General Vehicle Maintenance
The classic "tune-up" was once the heart of the automotive business and
contrary to some beliefs, today's modern vehicles still need tune-ups to
keep them performing at the most efficient levels.
As the pace of technology quickened, the procedures required to perform a traditional tune-up changed dramatically. Highly sophisticated ignition and fuel systems are now the norm, using one or more onboard computers to control critical engine and transmission management functions.
If the vehicle isn't being properly maintained, you're not going to get where you want to go. As part of the 21st Century Tune-up on today's modern vehicles, the following systems should be inspected: battery, charging and starting engine, mechanical powertrain control (including onboard diagnostic checks), fuel ignition, and emissions.
To help ensure good performance, fuel economy and emissions, the Car Care Council also recommends that motorists take the time necessary to become familiar with their vehicle. Study the owner's manual to become thoroughly acquainted with the operation of all systems. Pay special attention to the indicator lights and instruments.
Getting Your Vehicle Ready for Winter
Mechanical failure - an inconvenience anytime it occurs - can be deadly in the winter. Preventive maintenance is a must. A well-maintained vehicle is more enjoyable to drive, lasts longer, and could command a higher resale price.
Some of the following tips can be performed by any do-it-yourselfer; others require the skilled hands of a professional auto technician.
Engine Performance - Get engine driveability problems (hard starts, rough idling, stalling, diminished power, etc.) corrected at a good repair shop. Cold weather makes existing problems worse. Replace dirty filters - air, fuel, etc.
Fuel - Put a bottle of fuel de-icer in your tank once a month to help keep moisture from freezing in the fuel line. Note that a full gas tank helps keep moisture from forming.
Oil - Change your oil and oil filter as specified in your manual - more often (every 3,000 miles) if your driving is mostly stop-and-go or consists of frequent short trips.
Cooling Systems - The cooling system should be completely flushed and refilled about every 24 months. The level, condition, and concentration of the coolant should be checked periodically. (A 50/50 mix of anti-freeze and water is usually recommended.) DIYers, never remove the radiator cap until the engine has thoroughly cooled! The tightness and condition of drive belts, clamps, and hoses should be checked by a pro.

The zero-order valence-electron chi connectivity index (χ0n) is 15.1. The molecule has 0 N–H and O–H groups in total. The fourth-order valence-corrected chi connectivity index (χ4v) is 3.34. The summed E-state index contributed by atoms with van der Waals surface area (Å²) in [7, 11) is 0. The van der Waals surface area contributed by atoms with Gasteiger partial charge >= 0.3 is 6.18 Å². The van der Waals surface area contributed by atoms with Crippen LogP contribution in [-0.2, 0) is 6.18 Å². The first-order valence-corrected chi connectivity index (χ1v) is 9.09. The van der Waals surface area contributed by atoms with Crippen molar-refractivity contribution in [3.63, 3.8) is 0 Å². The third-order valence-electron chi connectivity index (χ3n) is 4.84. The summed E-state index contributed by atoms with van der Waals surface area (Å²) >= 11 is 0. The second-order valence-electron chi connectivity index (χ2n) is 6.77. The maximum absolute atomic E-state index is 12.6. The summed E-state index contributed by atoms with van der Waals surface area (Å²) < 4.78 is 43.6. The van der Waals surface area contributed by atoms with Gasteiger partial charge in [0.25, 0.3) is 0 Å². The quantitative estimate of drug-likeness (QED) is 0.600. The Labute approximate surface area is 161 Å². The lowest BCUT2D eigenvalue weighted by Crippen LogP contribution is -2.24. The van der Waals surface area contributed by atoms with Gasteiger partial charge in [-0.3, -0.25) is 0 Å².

Windshield Wipers - Replace old blades. If your climate is harsh, purchase rubber-clad (winter) blades to fight ice build-up. Stock up on windshield washer solvent - you'll be surprised how much you use. Carry an ice-scraper.
Heater/Defroster - The heater and defroster must be in good working condition for passenger comfort and driver visibility. Newer models have a cabin air filter that should be replaced periodically. Check your owner's manual for the location and replacement interval.
Battery - The only accurate way to detect a weak battery is with professional equipment. Routine care: Scrape away corrosion from posts and cable connections; clean all surfaces; re-tighten all connections. If battery caps are removable, check fluid level monthly. Avoid contact with corrosive deposits and battery acid. Wear eye protection and rubber gloves.
Lights - Inspect all lights and bulbs; replace burned out bulbs; periodically clean road grime from all lenses. To prevent scratching, never use a dry rag.
Exhaust System - Your vehicle should be placed on a lift and the exhaust system examined for leaks. The trunk and floor boards should be inspected for small holes. Exhaust fumes can be deadly.
Tires - Worn tires will be of little use in winter weather. Examine tires for remaining tread life, uneven wearing, and cupping; check the sidewalls for cuts and nicks. Check tire pressures once a month. Check the tires when they are cold, before driving for any distance. Rotate as recommended. Don't forget your spare, and be sure the jack is in good condition.
Carry emergency gear - gloves, boots, blankets, flares, a small shovel, sand or kitty litter, tire chains, and a flash light. Put a few "high-energy" snacks in your glove box.
Getting Your Vehicle Ready For Summer
Summer's heat, dust, and stop-and-go traffic, will take their toll on your vehicle. Add the effects of last winter, and you could be poised for a breakdown. You can lessen the odds of mechanical failure through periodic maintenance. Your vehicle should last longer and command a higher resale price, too! Some of the following tips are easy to do; others require a skilled auto technician.